State of Minnesota
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Attorney General
Lori Swanson

Minnesota Attorney General's Office

1400 Bremer Tower
445 Minnesota Street
St. Paul, MN 55101

(651) 296-3353
(800) 657-3787

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Home Sellers Handbook


Itís the moment that youíve been waiting for. You have a purchase offer on your home! Should you accept it? Deciding whether to accept an offer and setting the terms of the sale are often the hardest parts of the selling process. But theyíre also the most exciting. You may accept the offer, reject it or make a counteroffer by changing some of the terms. Keep in mind that the buyer is trying to get the lowest price possible.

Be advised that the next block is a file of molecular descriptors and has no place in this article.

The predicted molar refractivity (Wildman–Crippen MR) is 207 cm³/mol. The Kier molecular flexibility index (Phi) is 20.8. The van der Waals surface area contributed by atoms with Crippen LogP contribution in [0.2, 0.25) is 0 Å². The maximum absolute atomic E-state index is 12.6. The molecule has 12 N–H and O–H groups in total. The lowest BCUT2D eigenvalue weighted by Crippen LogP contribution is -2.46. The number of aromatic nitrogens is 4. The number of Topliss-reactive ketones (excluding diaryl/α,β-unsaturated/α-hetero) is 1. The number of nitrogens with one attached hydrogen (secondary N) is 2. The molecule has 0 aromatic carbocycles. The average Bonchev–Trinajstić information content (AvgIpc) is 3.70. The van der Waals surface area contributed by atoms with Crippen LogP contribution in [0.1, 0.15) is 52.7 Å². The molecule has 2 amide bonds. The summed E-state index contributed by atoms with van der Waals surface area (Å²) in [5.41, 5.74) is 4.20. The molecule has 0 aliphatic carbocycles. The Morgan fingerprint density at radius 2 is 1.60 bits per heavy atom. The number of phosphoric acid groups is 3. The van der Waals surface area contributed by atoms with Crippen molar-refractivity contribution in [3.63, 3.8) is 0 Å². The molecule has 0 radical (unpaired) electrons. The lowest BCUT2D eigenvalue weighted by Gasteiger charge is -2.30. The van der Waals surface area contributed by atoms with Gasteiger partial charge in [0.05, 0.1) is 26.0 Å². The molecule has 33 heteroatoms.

A buyer will submit a purchase agreement with it, the buyer should include some earnest money ó part of the down payment ó which is refundable if you reject the offer. The purchase agreement will include::

  • The price offered.
  • How the buyer will pay for the home (loan, down payment and earnest money)
  • The date the purchase is to be completed.

Reviewing The Offer

If you receive an offer, review the following to decide whether or not to accept it:

  • The bid price. Is it within three to five percent of your asking price? If so, most real estate agents will tell you itís a good offer and urge you to consider accepting it ó unless you have a hot prospect you think will bid higher.
  • Ability to pay. A buyer or real estate agent should present you with a lender qualification letter that shows the buyer is qualified to pay for the home.